So, in the past Centuries, the black continent has been plagued by the false "alien" Enlightening Missions of Christianity and Islam. Africa has been the clash point and the flash point of these Dark Age forces and mentalities. These militant, racist and fanatical creeds exploit women, sanctify ignorance and sacrifice human welfare and happiness in pursuance of the will of mythical gods and their earthly instruments.

The real tragedy is not that Europeans and Arabs infiltrated and darkened the continent with their cultural myths and superstitions. After all, Africa has its own traditional myths and taboos, which have also undermined the process of African enlightenment and emancipation. But that Africans have at the end of the day - blindly embraced these alien dogmas and misconceptions at the expense of social peace, intellectual growth, moral progress, truth and originality.

Today, most Africans want to order their lives and organise their societies based on Christian and Islamic norms, not on the basis of human rights, human values, rational thoughts and common senical knowledge. And this had led to a lot of confusion, stagnation, division and conflict. For two decades, the Islamic government in Khartoum waged a vicious war on the Christians and animists in the South who rejected Sharia law. And the crisis in Darfur has lingered partly because the Sudanese government, which claims to have divine mandate from Allah, has refused to make necessary concessions. In Algeria, Islamic Militants massacred over a hundred thousand people in protest over the cancellation of an election, which an Islamic party was set to win. As to what would have been the fate of Algeria if that electoral victory was upheld, your guess is as good as mine.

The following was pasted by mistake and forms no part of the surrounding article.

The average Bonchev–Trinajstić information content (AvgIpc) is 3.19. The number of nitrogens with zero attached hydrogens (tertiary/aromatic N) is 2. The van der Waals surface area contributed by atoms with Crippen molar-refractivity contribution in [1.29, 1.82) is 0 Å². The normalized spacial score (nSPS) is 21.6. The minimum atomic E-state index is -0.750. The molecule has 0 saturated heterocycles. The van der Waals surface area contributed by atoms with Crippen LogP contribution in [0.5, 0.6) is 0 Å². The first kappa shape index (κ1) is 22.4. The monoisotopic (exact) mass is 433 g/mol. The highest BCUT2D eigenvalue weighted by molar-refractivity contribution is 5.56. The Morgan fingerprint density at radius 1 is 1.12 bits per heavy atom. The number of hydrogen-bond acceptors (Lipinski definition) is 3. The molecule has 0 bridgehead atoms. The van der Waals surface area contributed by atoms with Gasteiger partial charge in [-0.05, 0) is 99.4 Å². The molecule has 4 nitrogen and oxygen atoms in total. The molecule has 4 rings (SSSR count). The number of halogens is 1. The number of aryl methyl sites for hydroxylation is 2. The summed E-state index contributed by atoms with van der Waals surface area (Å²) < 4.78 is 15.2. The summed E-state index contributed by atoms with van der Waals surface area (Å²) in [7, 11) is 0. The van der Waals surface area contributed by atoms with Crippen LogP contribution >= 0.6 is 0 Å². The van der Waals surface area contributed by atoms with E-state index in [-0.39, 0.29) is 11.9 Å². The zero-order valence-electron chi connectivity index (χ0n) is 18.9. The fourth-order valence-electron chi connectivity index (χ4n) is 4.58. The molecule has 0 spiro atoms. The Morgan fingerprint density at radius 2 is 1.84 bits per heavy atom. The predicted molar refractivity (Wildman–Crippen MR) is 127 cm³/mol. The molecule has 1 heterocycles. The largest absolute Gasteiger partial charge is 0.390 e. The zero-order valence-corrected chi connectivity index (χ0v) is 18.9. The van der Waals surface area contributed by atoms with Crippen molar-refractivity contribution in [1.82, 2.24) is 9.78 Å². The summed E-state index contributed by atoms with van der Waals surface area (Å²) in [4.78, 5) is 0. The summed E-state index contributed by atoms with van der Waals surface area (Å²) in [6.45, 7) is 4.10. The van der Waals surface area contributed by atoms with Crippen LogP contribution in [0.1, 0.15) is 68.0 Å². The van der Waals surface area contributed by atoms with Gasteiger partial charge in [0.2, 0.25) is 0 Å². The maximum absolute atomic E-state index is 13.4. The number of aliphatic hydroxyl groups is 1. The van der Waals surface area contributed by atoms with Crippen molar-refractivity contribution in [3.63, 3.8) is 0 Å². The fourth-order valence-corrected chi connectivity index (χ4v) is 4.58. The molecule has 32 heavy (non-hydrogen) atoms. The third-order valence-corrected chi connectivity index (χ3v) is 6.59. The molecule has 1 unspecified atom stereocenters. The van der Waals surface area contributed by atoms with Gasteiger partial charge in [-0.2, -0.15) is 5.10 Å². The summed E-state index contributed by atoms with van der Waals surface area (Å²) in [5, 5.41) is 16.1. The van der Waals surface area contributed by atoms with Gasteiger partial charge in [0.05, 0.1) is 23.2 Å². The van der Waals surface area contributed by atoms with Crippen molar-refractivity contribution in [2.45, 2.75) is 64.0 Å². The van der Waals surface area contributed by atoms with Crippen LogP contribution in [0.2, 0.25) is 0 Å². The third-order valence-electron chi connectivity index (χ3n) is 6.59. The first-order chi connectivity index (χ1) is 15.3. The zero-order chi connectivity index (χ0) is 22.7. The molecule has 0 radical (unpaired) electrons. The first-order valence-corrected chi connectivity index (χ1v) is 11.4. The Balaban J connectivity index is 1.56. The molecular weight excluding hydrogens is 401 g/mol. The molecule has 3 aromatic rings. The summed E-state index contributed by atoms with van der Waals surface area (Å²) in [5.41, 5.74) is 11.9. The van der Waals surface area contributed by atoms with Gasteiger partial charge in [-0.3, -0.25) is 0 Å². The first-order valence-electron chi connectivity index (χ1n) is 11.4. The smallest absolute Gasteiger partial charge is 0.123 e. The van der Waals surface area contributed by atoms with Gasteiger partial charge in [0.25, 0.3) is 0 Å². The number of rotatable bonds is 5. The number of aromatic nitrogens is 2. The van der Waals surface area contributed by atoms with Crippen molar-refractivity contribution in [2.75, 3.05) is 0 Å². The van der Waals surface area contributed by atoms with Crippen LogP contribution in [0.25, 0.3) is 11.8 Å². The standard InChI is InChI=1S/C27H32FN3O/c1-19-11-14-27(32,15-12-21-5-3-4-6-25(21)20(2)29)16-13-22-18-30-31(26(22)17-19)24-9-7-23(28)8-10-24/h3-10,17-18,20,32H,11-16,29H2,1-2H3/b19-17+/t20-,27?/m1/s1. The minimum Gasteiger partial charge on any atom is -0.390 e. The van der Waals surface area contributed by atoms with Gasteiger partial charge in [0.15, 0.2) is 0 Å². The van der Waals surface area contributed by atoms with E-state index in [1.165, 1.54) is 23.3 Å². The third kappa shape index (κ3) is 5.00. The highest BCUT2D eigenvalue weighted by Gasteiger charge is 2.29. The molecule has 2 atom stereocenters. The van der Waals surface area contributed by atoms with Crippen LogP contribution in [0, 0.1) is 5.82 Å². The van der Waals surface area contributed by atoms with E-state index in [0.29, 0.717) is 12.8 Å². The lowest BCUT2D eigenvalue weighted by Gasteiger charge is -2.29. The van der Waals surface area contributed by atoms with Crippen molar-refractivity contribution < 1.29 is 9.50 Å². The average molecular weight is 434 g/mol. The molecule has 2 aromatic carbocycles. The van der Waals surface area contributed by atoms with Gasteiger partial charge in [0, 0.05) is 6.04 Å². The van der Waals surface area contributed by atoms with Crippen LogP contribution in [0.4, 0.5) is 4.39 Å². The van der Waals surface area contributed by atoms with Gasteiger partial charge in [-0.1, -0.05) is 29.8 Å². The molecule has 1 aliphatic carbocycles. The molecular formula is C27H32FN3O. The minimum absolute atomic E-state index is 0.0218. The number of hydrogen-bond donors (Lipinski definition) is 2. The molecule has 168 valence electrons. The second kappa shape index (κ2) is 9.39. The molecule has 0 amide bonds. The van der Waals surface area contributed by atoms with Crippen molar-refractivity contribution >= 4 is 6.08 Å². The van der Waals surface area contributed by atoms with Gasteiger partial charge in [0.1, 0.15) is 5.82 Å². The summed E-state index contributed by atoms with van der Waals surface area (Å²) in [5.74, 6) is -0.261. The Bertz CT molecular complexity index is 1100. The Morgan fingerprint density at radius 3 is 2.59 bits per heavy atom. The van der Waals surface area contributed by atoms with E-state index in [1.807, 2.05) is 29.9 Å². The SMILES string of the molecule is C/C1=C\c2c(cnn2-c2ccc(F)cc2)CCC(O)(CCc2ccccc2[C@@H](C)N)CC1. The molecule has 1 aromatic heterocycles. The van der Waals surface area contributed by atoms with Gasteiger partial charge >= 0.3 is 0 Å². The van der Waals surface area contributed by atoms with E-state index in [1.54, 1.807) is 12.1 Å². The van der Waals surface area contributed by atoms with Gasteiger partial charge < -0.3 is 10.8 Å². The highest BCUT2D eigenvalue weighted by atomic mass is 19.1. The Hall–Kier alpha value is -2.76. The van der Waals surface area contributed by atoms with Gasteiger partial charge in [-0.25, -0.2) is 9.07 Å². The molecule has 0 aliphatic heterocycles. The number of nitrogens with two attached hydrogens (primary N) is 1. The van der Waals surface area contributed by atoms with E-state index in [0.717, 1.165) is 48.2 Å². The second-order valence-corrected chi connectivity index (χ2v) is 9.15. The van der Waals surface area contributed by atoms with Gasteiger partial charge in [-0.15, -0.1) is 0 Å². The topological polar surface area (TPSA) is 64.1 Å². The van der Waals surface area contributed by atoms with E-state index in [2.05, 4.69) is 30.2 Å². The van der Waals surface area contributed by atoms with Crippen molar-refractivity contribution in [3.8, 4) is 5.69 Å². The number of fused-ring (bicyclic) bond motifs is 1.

In Egypt, Islamic armies have been terrorising the country in their quest to impose an Islamic social order. And Somalia, in the Horn of Africa, has been without a central government for fifteen years due to clan and sectarian fighting for the control of the state by Islamic militants and warlords. In Uganda, Joseph Kono, and his Lord's Resistance Army have been fighting to remove the government of Yoweri Museveni and enthrone a government based on the Ten Commandments.